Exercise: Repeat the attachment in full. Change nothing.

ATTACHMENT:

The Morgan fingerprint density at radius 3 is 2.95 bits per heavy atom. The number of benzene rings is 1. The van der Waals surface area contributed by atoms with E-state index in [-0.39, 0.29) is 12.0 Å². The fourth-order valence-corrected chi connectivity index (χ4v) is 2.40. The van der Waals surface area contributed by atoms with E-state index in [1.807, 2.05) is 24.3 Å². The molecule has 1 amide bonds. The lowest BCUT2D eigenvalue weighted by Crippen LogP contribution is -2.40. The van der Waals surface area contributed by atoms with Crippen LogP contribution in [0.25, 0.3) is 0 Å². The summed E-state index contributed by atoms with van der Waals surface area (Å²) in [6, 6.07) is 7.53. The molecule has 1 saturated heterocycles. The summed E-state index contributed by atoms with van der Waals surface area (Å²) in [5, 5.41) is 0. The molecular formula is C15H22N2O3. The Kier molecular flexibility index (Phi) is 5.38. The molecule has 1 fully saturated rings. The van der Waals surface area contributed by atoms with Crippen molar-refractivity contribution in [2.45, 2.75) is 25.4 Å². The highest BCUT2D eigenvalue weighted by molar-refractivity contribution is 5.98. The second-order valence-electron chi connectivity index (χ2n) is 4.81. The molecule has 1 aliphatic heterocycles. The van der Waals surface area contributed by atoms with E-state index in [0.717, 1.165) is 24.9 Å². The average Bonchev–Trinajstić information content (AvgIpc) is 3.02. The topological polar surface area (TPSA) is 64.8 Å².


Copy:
The Morgan fingerprint density at radius 3 is 2.95 bits per heavy atom. The number of benzene rings is 1. The van der Waals surface area contributed by atoms with E-state index in [-0.39, 0.29) is 12.0 Å². The fourth-order valence-corrected chi connectivity index (χ4v) is 2.40. The van der Waals surface area contributed by atoms with E-state index in [1.807, 2.05) is 24.3 Å². The molecule has 1 amide bonds. The lowest BCUT2D eigenvalue weighted by Crippen LogP contribution is -2.40. The van der Waals surface area contributed by atoms with Crippen LogP contribution in [0.25, 0.3) is 0 Å². The summed E-state index contributed by atoms with van der Waals surface area (Å²) in [6, 6.07) is 7.53. The molecule has 1 saturated heterocycles. The summed E-state index contributed by atoms with van der Waals surface area (Å²) in [5, 5.41) is 0. The molecular formula is C15H22N2O3. The Kier molecular flexibility index (Phi) is 5.38. The molecule has 1 fully saturated rings. The van der Waals surface area contributed by atoms with Crippen molar-refractivity contribution in [2.45, 2.75) is 25.4 Å². The highest BCUT2D eigenvalue weighted by molar-refractivity contribution is 5.98. The second-order valence-electron chi connectivity index (χ2n) is 4.81. The molecule has 1 aliphatic heterocycles. The van der Waals surface area contributed by atoms with E-state index in [0.717, 1.165) is 24.9 Å². The average Bonchev–Trinajstić information content (AvgIpc) is 3.02. The topological polar surface area (TPSA) is 64.8 Å².